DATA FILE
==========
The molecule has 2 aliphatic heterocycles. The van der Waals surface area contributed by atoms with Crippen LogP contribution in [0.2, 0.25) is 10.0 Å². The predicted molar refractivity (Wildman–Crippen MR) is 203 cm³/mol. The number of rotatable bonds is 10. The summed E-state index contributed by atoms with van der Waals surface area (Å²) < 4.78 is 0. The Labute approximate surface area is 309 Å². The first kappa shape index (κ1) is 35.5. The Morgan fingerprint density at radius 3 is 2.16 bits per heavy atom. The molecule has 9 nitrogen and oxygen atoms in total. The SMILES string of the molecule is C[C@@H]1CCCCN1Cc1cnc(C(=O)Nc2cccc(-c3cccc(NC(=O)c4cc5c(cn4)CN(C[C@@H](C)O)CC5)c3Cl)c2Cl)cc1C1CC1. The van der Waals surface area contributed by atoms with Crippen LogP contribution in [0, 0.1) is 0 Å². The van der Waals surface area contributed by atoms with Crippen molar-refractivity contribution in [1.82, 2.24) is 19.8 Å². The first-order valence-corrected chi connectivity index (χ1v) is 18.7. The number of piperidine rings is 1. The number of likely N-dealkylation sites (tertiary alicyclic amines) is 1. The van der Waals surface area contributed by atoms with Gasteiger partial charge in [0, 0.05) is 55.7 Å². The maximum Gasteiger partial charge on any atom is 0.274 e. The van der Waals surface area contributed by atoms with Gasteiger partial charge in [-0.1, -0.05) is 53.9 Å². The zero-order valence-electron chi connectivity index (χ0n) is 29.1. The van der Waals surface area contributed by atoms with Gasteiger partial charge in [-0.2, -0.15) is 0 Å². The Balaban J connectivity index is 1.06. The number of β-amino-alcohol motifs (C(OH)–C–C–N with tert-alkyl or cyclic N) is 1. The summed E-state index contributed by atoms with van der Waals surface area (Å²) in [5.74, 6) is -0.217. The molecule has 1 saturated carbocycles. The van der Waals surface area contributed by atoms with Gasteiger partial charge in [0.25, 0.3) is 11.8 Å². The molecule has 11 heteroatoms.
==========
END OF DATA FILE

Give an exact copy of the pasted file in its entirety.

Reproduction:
The molecule has 2 aliphatic heterocycles. The van der Waals surface area contributed by atoms with Crippen LogP contribution in [0.2, 0.25) is 10.0 Å². The predicted molar refractivity (Wildman–Crippen MR) is 203 cm³/mol. The number of rotatable bonds is 10. The summed E-state index contributed by atoms with van der Waals surface area (Å²) < 4.78 is 0. The Labute approximate surface area is 309 Å². The first kappa shape index (κ1) is 35.5. The Morgan fingerprint density at radius 3 is 2.16 bits per heavy atom. The molecule has 9 nitrogen and oxygen atoms in total. The SMILES string of the molecule is C[C@@H]1CCCCN1Cc1cnc(C(=O)Nc2cccc(-c3cccc(NC(=O)c4cc5c(cn4)CN(C[C@@H](C)O)CC5)c3Cl)c2Cl)cc1C1CC1. The van der Waals surface area contributed by atoms with Crippen LogP contribution in [0, 0.1) is 0 Å². The van der Waals surface area contributed by atoms with Crippen molar-refractivity contribution in [1.82, 2.24) is 19.8 Å². The first-order valence-corrected chi connectivity index (χ1v) is 18.7. The number of piperidine rings is 1. The number of likely N-dealkylation sites (tertiary alicyclic amines) is 1. The van der Waals surface area contributed by atoms with Gasteiger partial charge in [0, 0.05) is 55.7 Å². The maximum Gasteiger partial charge on any atom is 0.274 e. The van der Waals surface area contributed by atoms with Gasteiger partial charge in [-0.1, -0.05) is 53.9 Å². The zero-order valence-electron chi connectivity index (χ0n) is 29.1. The van der Waals surface area contributed by atoms with Gasteiger partial charge in [-0.2, -0.15) is 0 Å². The Balaban J connectivity index is 1.06. The number of β-amino-alcohol motifs (C(OH)–C–C–N with tert-alkyl or cyclic N) is 1. The summed E-state index contributed by atoms with van der Waals surface area (Å²) in [5.74, 6) is -0.217. The molecule has 1 saturated carbocycles. The van der Waals surface area contributed by atoms with Gasteiger partial charge in [0.25, 0.3) is 11.8 Å². The molecule has 11 heteroatoms.